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Application of ionomics to plant and soil in fields under long-term fertilizer trials

Ionomics is the study of elemental accumulation in living organisms using high-throughput elemental profiling. In the present study, we examined the ionomic responses to nutrient deficiency in maize grown in the field in long-term fertilizer trials. Furthermore, the available elements in the field s... Full description

Journal Title: SpringerPlus 2015-12-18, Vol.4 (1), p.781-781
Main Author: Watanabe, Toshihiro
Other Authors: Urayama, Masaru , Shinano, Takuro , Okada, Ryosuke , Osaki, Mitsuru
Format: Electronic Article Electronic Article
Language: English
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Publisher: Cham: Springer International Publishing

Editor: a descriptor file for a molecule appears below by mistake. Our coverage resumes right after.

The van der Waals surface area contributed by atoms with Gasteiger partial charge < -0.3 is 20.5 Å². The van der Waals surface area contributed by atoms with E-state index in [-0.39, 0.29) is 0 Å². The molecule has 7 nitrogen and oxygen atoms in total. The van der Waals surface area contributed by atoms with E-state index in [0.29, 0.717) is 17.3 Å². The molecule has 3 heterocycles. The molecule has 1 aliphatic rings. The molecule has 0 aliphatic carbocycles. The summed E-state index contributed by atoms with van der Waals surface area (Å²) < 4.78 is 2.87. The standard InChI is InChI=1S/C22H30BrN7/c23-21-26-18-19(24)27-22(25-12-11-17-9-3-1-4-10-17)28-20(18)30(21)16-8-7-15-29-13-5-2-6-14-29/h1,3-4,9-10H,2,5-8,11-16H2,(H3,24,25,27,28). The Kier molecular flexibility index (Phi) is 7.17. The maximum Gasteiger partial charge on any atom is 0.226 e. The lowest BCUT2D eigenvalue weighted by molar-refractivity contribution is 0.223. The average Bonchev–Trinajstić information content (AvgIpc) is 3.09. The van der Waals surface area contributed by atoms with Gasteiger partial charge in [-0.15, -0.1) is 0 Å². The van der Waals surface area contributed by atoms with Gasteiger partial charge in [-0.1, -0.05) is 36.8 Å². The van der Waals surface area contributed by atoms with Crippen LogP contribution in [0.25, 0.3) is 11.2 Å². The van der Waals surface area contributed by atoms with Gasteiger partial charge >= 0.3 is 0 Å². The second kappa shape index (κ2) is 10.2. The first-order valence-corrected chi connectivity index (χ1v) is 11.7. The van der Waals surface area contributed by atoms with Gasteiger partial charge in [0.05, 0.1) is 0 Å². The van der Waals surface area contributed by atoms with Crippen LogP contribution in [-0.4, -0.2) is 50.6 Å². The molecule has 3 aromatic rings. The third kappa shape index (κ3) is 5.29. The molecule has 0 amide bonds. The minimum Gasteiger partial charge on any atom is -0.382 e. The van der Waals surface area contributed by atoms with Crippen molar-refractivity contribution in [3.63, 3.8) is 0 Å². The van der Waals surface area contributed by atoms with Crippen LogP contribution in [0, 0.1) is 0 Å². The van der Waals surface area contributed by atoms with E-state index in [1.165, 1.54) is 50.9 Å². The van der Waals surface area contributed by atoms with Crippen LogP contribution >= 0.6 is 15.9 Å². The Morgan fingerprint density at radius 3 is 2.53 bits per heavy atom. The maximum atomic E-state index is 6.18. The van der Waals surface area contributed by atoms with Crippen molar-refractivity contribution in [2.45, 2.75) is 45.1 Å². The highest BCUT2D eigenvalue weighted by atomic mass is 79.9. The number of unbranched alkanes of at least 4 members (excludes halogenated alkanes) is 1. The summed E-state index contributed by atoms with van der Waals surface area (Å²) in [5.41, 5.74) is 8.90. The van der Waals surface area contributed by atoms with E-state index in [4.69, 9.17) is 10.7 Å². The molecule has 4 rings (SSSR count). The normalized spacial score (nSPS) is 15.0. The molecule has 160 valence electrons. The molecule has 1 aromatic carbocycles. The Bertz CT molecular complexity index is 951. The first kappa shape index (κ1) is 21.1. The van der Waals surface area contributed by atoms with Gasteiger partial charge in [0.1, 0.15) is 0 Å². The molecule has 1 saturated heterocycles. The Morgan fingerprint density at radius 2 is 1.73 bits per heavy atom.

ID: ISSN: 2193-1801
Link: https://www.ncbi.nlm.nih.gov/pubmed/26702370
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recordid: cdi_crossref_primary_10_1186_s40064_015_1562_x
title: Application of ionomics to plant and soil in fields under long-term fertilizer trials
format: Article
creator:
  • Watanabe, Toshihiro
  • Urayama, Masaru
  • Shinano, Takuro
  • Okada, Ryosuke
  • Osaki, Mitsuru
subjects:
  • Biomedical and Life Sciences
  • Humanities and Social Sciences
  • Ionomics
  • Long
  • Long-term fertilizer experiment field
  • multidisciplinary
  • Nitrogen
  • Phosphorus
  • Potassium
  • Research
  • Science
  • Science (multidisciplinary)
  • term fertilizer experiment field
  • Zea mays
ispartof: SpringerPlus, 2015-12-18, Vol.4 (1), p.781-781